A Slog Worth Slogging

Democracy in Chains

In no way is this a political blog, but I mention a book everyone should wade through:

Democracy in Chains, The Deep History of the Radical Right’s Stealth Plan for America, by Nancy MacLean.  (Amazon link)

MacLean is Professor of History and Public Policy at Duke University, and has experienced the sad results of far right politics in her home state of North Carolina. The book is well-researched and academic in nature; I guess that is why it is somewhat of a slog.

Like most people in the U.S., I’m not in favor of a welfare state. But I am in favor of education (how can our nation continue to be a successful if children don’t learn science?), public health (do we really want to go back to unsafe water and associated diseases?), and infrastructure (do you want to drive over unsafe bridges?)

Do you believe in a citizen’s right to vote, an independent press, and a fair judicial system?  The Koch machine that now controls the Republican Party, does not (except for the very rich); Koch’s tentacles have even reached into law schools to bring future judges into the fold.

Do you think Flint Michigan was an exception? Think again. MacLean points out that the problem was not governmental incompetence, but was a result of prodding and control by one of Koch’s think-tanks, described by one city commissioner as “dictatorship, pure and simple.” And Koch’s people also made sure the responsible political powers were protected legally.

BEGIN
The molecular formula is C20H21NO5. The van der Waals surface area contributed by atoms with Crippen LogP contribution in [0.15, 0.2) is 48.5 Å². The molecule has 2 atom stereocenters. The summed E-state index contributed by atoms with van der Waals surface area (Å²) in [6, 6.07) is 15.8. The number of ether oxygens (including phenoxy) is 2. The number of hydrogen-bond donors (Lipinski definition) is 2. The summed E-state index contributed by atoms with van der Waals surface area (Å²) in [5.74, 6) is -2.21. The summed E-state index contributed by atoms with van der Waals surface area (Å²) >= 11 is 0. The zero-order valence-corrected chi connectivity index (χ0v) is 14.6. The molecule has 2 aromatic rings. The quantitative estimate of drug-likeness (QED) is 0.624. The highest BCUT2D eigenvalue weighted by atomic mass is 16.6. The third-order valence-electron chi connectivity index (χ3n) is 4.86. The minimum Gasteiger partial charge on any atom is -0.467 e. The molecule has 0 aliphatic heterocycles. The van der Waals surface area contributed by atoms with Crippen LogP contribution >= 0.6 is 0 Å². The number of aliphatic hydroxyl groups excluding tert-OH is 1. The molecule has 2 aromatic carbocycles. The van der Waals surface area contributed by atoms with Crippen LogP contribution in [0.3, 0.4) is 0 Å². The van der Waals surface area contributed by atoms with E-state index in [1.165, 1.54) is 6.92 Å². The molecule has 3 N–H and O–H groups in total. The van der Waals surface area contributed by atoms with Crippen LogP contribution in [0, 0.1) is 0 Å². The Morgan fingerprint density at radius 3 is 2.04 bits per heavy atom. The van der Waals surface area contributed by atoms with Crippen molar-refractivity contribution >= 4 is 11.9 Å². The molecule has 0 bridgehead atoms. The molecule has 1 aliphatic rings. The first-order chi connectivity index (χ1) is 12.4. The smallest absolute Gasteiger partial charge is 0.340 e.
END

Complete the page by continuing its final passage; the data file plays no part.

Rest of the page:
Koch’s operations grew out of ideas promoted by James McGill Buchanan at George Mason University––the same James McGill Buchanan that advised Chile’s Pinochet, where unions were banned, healthcare and social security funds privatized, and universities purged of teachers who didn’t agree politically with the dictator. (Sound familiar?) A population with 23 percent poor in 1970 became a population with almost 50 percent poor or indigent by 1987, with wealth concentrated among the richest few.  To top it off, Buchanan guided the revision of Chile’s Constitution to be so confining that future administrations are still hamstrung in their efforts to get the nation back on its feet.  Read the chapter about Chile: “Chapter 10, A Constitution with Locks and Bolts.”

I don’t like to think and talk economics, and so for me the book was a slog (your mileage may differ).  If you can’t handle the whole book, at least read the cover flaps and the Conclusion chapter, “Get Ready.”

Maybe someday, a hero will translate this book into an easy-to-read form (comic book style, maybe?), and distribute it to a certain electorate.  I hope.

 

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